There exists in both academic and political circles a growing interest in public deliberation as an alternative to the sometimes adversarial and polarizing public engagement activities that result in the pitting of experts against lay people. Proponents of public deliberation claim that a more deliberative process can engage a diversity of participants in a more guided process that better balances expert knowledge and citizen inclusion. Such an approach holds particular promise where citizens and governments engage in discussions of the most complex and intractable issues like climate change.
Given the host of challenges climate governance presents and the global consequences of our response to them, the experience and knowledge shared by Hanson and the contributors to Public Deliberation on Climate Change provide an important framework for advancing public conversations and processes on this and other wicked problems. The lessons contained in the volume were gained as a result of a five year multidisciplinary, community, university research project called Alberta Climate Dialogue (ABCD), which drew together scholars, practitioners, citizens, civil society members, and government officials from across Alberta at four public deliberations. By highlighting the value tensions and trade-offs and examining the impact that the design of the deliberations has on policy and the creation of conditions that encourage exchange, the contributors aim to build capacity within our institutions and society to find new ways to discuss and solve complex problems.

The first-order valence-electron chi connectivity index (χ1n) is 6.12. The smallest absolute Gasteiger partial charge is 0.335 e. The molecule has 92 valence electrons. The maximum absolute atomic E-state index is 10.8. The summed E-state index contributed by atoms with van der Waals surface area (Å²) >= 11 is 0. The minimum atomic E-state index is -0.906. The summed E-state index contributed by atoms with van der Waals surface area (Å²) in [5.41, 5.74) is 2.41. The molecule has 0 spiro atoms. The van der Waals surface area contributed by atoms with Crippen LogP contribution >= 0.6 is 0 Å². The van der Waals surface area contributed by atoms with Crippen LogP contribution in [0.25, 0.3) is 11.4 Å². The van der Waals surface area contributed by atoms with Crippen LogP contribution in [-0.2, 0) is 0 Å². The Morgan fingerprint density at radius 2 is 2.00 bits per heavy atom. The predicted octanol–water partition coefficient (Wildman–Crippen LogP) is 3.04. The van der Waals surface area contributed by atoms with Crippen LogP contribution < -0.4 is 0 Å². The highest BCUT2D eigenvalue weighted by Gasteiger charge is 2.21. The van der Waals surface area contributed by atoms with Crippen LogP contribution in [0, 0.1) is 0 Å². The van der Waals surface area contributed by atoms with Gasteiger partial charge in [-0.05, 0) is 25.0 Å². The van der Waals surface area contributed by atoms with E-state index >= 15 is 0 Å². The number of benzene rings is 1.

Table of Contents
|Introduction: Advancing Public Deliberation on Climate Change and Other Wicked Problems||18|
|1. Profiles of Four Citizen Deliberations||48|
|2. The Theory and Practice of Deliberative Democracy||82|
|3. The Economic and Political Context of Climate Policy in Alberta||98|
|4. Beyond the Usual Suspects: Representation in Deliberative Exercises||124|
|5. From Facts to Frames: Dominant and Alternative Meanings of Climate Change||148|
|6. Collaborating on Deliberative Democracy||162|
|7. On the Ground: Practitioners Reflect on ABCD’s Citizen Deliberations||184|
|8. Climate Change, Social Change, and Systems Change||212|
|Conclusion: The Potential of Deliberation to Tap the Power of Citizens to Address Climate Change and Other Issues of Sustainability||240|
|List of Contributors||254|